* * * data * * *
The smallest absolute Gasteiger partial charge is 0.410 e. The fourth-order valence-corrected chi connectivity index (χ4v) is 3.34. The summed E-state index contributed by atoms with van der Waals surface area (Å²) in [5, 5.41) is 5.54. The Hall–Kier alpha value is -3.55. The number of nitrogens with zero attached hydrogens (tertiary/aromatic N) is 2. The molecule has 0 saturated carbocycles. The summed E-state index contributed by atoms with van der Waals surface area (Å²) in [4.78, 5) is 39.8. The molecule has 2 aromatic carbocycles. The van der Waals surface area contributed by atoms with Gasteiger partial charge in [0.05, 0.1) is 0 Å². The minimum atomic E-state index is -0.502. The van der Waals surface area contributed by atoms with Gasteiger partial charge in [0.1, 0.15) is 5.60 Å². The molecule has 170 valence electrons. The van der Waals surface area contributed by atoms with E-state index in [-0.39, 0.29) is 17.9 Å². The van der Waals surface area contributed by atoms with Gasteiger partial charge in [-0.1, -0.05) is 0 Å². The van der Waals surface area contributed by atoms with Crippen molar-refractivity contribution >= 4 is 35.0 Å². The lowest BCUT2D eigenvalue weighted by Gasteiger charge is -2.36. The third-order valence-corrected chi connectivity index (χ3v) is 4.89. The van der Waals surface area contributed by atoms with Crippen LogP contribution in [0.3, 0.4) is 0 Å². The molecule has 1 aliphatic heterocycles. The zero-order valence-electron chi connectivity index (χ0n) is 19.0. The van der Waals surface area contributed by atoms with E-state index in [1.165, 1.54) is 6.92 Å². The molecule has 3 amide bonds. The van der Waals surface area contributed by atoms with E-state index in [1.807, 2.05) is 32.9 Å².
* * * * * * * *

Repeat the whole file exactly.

The smallest absolute Gasteiger partial charge is 0.410 e. The fourth-order valence-corrected chi connectivity index (χ4v) is 3.34. The summed E-state index contributed by atoms with van der Waals surface area (Å²) in [5, 5.41) is 5.54. The Hall–Kier alpha value is -3.55. The number of nitrogens with zero attached hydrogens (tertiary/aromatic N) is 2. The molecule has 0 saturated carbocycles. The summed E-state index contributed by atoms with van der Waals surface area (Å²) in [4.78, 5) is 39.8. The molecule has 2 aromatic carbocycles. The van der Waals surface area contributed by atoms with Gasteiger partial charge in [0.05, 0.1) is 0 Å². The minimum atomic E-state index is -0.502. The van der Waals surface area contributed by atoms with Gasteiger partial charge in [0.1, 0.15) is 5.60 Å². The molecule has 170 valence electrons. The van der Waals surface area contributed by atoms with E-state index in [-0.39, 0.29) is 17.9 Å². The van der Waals surface area contributed by atoms with Gasteiger partial charge in [-0.1, -0.05) is 0 Å². The van der Waals surface area contributed by atoms with Crippen molar-refractivity contribution >= 4 is 35.0 Å². The lowest BCUT2D eigenvalue weighted by Gasteiger charge is -2.36. The third-order valence-corrected chi connectivity index (χ3v) is 4.89. The van der Waals surface area contributed by atoms with Crippen LogP contribution in [0.3, 0.4) is 0 Å². The molecule has 1 aliphatic heterocycles. The zero-order valence-electron chi connectivity index (χ0n) is 19.0. The van der Waals surface area contributed by atoms with E-state index in [1.165, 1.54) is 6.92 Å². The molecule has 3 amide bonds. The van der Waals surface area contributed by atoms with E-state index in [1.807, 2.05) is 32.9 Å².